Date of Award

August 2016

Degree Type

Dissertation

Degree Name

Doctor of Philosophy

Department

Psychology

First Advisor

Bonnie Klein-Tasman

Second Advisor

Jonathan W. Kanter

Committee Members

Chris Larson, Christopher Martell, Shawn Cahill, Shannon Chavez-Korell

Keywords

Behavioral Activation, Depression Change, Latinos, Retention, Therapeutic Alliance

Abstract

A robust association between the therapeutic alliance and various forms of psychotherapy outcome has been demonstrated. The therapist-client alliance has been shown to be associated with and predictive of dropout and depression symptom change with primarily U.S. White samples. The current study examines whether the alliance is associated with retention, as measured by dropout and session attendance, and depression change in a sample of low-income Spanish-speaking Latinos in the U.S. who received Behavioral Activation for Latinos (BAL) with depression or treatment-as-usual (TAU). Given the proposition that BA treatment fosters the alliance systematically throughout treatment, and that usual treatment was not guided by a protocol that required systematic implementation of alliance-fostering techniques, BAL was expected to evidence higher alliance scores compared to TAU. Alliance was also examined as a predictor of these outcome variables. For BAL, alliance scores were expected to predict lower likelihood of dropout, higher session attendance, and higher depression change after controlling for early gains when compared to TAU. Findings in support of the alliance as a predictor of retention and outcome would point to potential areas of intervention for improving psychotherapy treatment retention and depression outcome in Latino communities. Current findings did not show that the alliance was associated with or predicted retention or depression change for this sample. Methodological limitations of this study are discussed.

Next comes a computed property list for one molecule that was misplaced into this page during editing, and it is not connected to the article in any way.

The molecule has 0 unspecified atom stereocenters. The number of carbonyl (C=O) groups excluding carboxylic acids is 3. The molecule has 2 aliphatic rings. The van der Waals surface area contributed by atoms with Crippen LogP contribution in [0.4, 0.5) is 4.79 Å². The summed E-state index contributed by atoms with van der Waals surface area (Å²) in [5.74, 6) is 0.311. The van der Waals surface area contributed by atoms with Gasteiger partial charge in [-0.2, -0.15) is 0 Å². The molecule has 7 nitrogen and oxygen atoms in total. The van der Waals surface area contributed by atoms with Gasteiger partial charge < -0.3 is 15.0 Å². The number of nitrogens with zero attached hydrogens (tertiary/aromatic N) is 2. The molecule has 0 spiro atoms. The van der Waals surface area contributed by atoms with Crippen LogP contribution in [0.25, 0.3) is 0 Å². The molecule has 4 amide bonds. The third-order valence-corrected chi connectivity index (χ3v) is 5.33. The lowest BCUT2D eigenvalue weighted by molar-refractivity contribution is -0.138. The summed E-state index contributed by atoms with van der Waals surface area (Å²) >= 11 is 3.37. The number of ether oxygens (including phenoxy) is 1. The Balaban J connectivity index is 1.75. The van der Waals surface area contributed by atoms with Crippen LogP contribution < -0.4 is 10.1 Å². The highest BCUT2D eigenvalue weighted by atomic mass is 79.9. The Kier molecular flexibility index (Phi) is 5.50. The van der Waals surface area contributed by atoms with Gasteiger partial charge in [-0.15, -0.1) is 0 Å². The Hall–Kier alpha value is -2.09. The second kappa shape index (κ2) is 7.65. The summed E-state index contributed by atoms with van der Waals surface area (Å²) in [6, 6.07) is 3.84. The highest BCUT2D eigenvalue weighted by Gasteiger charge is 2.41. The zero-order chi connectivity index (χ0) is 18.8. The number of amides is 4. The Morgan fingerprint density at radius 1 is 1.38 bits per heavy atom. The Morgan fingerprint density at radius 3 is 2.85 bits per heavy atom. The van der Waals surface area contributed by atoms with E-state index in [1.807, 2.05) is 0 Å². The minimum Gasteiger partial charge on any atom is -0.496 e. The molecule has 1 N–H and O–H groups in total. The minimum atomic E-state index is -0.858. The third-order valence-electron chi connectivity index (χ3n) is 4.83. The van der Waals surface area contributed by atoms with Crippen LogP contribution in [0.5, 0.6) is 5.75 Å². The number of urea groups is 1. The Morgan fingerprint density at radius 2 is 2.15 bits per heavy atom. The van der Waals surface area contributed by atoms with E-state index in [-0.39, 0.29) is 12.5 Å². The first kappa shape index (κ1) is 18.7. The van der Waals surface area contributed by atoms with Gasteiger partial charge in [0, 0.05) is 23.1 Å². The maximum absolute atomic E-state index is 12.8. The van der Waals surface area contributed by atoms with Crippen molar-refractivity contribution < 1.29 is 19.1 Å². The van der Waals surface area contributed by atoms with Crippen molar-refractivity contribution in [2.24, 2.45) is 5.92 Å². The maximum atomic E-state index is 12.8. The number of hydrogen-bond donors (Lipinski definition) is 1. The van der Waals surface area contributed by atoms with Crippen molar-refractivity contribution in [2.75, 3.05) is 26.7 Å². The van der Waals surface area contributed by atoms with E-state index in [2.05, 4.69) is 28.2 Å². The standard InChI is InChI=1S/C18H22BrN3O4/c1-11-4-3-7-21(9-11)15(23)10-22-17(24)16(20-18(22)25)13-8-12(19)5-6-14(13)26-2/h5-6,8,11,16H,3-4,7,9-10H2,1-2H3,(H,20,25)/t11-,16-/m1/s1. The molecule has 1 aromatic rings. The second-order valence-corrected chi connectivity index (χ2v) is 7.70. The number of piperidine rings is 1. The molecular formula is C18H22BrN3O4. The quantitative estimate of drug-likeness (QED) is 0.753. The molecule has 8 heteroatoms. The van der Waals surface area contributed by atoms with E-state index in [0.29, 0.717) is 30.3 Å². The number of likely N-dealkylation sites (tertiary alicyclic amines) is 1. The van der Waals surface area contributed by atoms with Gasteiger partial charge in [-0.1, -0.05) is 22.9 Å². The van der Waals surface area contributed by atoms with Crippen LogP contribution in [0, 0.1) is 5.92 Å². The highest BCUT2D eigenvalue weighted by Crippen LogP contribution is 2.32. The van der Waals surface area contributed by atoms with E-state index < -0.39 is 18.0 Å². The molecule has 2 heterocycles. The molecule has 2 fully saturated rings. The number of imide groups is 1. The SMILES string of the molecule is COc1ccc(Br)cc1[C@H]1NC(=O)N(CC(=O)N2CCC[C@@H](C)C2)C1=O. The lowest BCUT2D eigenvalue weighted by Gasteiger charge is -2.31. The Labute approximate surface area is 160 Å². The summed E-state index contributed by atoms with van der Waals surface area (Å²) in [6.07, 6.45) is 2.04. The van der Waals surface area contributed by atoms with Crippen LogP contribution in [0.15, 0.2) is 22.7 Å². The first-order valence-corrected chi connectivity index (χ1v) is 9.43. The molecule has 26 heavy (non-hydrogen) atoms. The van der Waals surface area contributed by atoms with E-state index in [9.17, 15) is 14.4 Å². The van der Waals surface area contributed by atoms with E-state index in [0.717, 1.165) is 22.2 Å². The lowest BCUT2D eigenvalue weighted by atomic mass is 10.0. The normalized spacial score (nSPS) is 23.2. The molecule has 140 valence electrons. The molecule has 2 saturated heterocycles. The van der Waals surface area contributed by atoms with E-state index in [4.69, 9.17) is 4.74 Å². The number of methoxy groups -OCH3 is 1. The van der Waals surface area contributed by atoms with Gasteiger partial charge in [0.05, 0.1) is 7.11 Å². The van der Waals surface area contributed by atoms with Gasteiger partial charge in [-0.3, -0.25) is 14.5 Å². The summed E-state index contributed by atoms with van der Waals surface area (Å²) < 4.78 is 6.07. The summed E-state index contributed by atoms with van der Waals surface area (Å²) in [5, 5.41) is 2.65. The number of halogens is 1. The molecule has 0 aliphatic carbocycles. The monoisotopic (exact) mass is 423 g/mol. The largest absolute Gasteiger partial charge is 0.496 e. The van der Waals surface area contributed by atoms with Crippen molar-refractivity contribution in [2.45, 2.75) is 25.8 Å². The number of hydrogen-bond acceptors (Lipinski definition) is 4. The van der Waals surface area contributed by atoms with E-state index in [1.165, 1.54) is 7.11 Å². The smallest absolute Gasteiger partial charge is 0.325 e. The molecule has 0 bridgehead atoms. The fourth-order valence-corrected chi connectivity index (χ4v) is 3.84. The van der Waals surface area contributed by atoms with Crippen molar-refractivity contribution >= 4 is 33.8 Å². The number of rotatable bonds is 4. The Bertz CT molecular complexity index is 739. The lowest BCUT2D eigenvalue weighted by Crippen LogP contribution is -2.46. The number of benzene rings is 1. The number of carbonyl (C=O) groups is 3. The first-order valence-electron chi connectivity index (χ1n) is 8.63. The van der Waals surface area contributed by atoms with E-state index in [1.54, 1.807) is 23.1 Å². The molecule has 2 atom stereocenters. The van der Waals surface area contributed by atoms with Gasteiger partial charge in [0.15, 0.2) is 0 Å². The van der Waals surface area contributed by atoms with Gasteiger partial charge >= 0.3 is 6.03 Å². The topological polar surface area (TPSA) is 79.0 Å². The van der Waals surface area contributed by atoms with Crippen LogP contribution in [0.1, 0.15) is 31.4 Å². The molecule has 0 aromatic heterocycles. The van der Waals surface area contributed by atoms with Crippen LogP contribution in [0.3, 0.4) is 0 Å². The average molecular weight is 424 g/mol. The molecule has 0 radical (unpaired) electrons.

Available for download on Friday, August 24, 2018

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